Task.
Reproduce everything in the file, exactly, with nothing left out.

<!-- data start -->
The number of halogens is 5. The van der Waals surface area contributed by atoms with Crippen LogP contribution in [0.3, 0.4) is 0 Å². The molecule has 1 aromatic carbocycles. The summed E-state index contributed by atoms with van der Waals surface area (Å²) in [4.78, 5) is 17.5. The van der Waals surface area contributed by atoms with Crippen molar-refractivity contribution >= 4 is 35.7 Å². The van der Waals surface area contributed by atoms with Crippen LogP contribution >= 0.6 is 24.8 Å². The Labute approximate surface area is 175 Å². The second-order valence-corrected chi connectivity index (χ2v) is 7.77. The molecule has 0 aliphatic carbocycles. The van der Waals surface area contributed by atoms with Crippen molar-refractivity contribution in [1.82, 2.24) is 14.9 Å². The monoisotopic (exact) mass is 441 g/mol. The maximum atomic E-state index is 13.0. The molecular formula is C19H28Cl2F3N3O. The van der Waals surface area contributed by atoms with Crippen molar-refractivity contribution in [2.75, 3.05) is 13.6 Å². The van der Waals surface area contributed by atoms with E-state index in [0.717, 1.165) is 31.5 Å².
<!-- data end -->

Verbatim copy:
The number of halogens is 5. The van der Waals surface area contributed by atoms with Crippen LogP contribution in [0.3, 0.4) is 0 Å². The molecule has 1 aromatic carbocycles. The summed E-state index contributed by atoms with van der Waals surface area (Å²) in [4.78, 5) is 17.5. The van der Waals surface area contributed by atoms with Crippen molar-refractivity contribution >= 4 is 35.7 Å². The van der Waals surface area contributed by atoms with Crippen LogP contribution >= 0.6 is 24.8 Å². The Labute approximate surface area is 175 Å². The second-order valence-corrected chi connectivity index (χ2v) is 7.77. The molecule has 0 aliphatic carbocycles. The van der Waals surface area contributed by atoms with Crippen molar-refractivity contribution in [1.82, 2.24) is 14.9 Å². The monoisotopic (exact) mass is 441 g/mol. The maximum atomic E-state index is 13.0. The molecular formula is C19H28Cl2F3N3O. The van der Waals surface area contributed by atoms with Crippen molar-refractivity contribution in [2.75, 3.05) is 13.6 Å². The van der Waals surface area contributed by atoms with E-state index in [0.717, 1.165) is 31.5 Å².